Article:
Keywords: Monetary policy ; Interest rates ; Money supply
    Date: 2011
  17. By: Mwanza Nkusu
    Abstract: We analyze the link between nonperforming loans (NPL) and macroeconomic performance using two complementary approaches. First, we investigate the macroeconomic determinants of NPL in panel regressions and confirm that adverse macroeconomic developments are associated with rising NPL. Second, we investigate the feedback between NPL and its macroeconomic determinants in a panel vector autoregressive (PVAR) model. The impulse response functions (IRFs) attribute to NPL a central role in the linkages between credit market frictions and macrofinancial vulnerability. They suggest that a sharp increase in NPL triggers long-lived tailwinds that cripple macroeconomic performance from several fronts.
    Keywords: Banks , Business cycles , Credit risk , Developed countries , Economic models , Loans ,
    Date: 2011–07–11
  18. By: Kaushik Mitra; George W. Evans; Seppo Honkapohja
    Abstract: What is the impact of surprise and anticipated policy changes when agents form expectations using adaptive learning rather than rational expectations? We examine this issue using the standard stochastic real business cycle model with lump-sum taxes. Agents combine knowledge about future policy with econometric forecasts of future wages and interest rates. Both permanent and temporary policy changes are analyzed. Dynamics under learning can have large impact effects and a gradual hump-shaped response, and tend to be prominently characterized by oscillations not present under rational expectations. These fluctuations reflect periods of excessive optimism or pessimism, followed by subsequent corrections.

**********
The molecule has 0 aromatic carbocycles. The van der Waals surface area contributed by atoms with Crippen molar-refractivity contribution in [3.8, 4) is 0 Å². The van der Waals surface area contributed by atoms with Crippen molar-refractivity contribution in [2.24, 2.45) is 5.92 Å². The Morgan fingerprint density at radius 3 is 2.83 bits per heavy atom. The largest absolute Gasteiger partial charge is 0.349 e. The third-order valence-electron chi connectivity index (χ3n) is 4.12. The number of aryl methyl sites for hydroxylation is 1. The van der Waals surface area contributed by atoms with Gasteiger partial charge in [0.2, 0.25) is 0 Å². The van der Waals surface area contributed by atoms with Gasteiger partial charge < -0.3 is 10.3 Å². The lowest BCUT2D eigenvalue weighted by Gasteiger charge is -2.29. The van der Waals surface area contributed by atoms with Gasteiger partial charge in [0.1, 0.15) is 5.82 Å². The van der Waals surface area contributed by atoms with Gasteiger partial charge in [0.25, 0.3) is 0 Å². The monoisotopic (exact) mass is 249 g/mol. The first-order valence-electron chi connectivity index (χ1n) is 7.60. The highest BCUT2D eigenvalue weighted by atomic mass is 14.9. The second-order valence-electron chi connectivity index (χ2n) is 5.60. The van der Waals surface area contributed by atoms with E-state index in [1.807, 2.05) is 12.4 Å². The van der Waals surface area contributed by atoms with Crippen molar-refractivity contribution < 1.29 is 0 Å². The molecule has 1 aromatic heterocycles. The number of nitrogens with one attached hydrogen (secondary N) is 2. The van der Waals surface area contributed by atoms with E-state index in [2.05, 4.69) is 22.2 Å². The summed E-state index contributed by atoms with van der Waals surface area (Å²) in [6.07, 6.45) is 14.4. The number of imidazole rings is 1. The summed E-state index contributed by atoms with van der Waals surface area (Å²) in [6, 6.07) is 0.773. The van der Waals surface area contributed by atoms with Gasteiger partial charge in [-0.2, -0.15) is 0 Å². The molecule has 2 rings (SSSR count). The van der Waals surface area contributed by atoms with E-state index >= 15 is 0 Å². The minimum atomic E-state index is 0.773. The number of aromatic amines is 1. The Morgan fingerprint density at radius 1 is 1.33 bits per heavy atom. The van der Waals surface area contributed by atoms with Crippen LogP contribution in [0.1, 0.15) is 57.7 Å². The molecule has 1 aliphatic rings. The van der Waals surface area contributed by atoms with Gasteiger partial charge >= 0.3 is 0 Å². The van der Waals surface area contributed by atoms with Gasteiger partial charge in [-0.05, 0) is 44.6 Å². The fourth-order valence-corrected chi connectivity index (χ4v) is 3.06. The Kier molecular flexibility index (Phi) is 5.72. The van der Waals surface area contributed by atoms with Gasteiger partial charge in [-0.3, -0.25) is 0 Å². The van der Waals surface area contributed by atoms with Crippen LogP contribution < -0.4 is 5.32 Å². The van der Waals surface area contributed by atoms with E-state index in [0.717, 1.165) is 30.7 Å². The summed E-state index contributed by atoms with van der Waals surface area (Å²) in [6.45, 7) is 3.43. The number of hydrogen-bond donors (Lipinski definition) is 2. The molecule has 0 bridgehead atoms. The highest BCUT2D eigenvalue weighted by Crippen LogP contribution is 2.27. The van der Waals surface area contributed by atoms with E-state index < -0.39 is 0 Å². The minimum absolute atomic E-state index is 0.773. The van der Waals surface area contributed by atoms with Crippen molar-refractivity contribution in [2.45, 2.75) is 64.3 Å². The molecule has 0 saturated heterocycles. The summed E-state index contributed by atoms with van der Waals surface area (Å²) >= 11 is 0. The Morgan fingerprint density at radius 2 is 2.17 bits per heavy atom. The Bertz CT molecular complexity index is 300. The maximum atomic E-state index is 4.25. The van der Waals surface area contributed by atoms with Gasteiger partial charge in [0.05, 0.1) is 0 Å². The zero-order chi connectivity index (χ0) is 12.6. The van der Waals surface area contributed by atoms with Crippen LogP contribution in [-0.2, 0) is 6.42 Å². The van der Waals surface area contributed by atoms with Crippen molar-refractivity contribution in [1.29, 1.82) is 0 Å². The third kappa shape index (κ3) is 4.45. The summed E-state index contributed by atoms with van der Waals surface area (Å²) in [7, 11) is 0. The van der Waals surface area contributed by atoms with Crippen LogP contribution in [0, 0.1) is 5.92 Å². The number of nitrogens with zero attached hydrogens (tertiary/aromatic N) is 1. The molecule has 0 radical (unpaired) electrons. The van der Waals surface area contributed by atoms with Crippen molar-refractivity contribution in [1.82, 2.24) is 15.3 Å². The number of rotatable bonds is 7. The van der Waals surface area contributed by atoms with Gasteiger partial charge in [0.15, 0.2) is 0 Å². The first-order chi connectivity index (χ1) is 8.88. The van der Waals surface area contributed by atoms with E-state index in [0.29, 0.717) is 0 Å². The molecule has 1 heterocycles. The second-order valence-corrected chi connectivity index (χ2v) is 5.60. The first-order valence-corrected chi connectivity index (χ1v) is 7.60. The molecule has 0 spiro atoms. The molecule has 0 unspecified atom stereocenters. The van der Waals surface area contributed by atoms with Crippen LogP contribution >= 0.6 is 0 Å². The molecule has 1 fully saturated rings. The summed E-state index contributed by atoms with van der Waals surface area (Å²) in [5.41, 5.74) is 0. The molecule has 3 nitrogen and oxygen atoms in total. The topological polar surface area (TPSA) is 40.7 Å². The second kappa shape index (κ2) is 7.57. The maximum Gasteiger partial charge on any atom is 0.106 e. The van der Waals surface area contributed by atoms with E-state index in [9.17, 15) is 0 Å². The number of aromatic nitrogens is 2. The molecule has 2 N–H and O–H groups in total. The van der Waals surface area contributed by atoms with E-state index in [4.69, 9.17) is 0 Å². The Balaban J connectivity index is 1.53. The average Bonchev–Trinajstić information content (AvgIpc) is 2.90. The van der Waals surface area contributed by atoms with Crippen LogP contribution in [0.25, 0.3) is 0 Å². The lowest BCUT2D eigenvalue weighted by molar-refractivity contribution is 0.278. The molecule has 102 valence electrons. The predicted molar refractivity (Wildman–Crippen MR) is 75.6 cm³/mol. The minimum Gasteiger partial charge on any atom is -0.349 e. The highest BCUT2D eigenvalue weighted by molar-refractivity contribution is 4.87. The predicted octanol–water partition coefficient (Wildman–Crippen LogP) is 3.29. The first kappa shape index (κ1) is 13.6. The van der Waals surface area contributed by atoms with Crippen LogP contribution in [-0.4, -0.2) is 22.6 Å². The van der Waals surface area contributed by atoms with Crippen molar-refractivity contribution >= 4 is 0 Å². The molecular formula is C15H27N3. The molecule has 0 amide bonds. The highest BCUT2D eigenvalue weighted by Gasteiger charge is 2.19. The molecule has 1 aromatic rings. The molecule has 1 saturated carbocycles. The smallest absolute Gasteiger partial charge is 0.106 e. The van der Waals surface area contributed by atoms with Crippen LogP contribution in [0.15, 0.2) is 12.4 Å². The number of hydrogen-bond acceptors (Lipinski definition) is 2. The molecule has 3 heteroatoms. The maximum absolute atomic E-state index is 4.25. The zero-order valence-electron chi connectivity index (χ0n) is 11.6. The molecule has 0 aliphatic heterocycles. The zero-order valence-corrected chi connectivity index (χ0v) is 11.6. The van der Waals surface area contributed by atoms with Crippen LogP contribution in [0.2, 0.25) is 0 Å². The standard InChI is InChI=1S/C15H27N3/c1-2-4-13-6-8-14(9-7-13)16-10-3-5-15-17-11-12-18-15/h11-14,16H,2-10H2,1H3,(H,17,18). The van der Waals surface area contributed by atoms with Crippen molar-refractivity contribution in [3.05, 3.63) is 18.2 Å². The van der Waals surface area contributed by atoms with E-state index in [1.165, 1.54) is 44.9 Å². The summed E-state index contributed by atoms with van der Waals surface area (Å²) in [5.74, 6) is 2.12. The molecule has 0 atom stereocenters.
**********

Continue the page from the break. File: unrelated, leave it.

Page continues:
Keywords: Taxation, Government Spending, Expectations, Permanent and temporary policy changes.
    JEL: E62 D84 E21 E43
    Date: 2011–08–11
  19. By: Nese Erbil
    Abstract: This paper examines the cyclicality of fiscal behavior in 28 developing oil-producing countries (OPCs) during 1990-2009. After testing five fiscal measures - government expenditure, consumption, investment, non-oil revenue, and non-oil primary balance - and correcting for reverse causality between non-oil output and fiscal variables, the results suggest that all of the five fiscal variables are strongly procyclical in the full sample. Also, the results are not uniform across income groups: expenditure is procyclical in the low and middle-income countries, while it is countercyclical in the high-income countries. Fiscal policy tends to be affected by the external financing constraints in the middle- and high-income groups. However, the quality of institutions and political structure appear to be more significant for the low-income group.
    Keywords: Business cycles , Cross country analysis , Developing countries , Economic models , Fiscal policy , Government expenditures , Nonoil sector , Oil producing countries , Oil revenues ,
    Date: 2011–07–19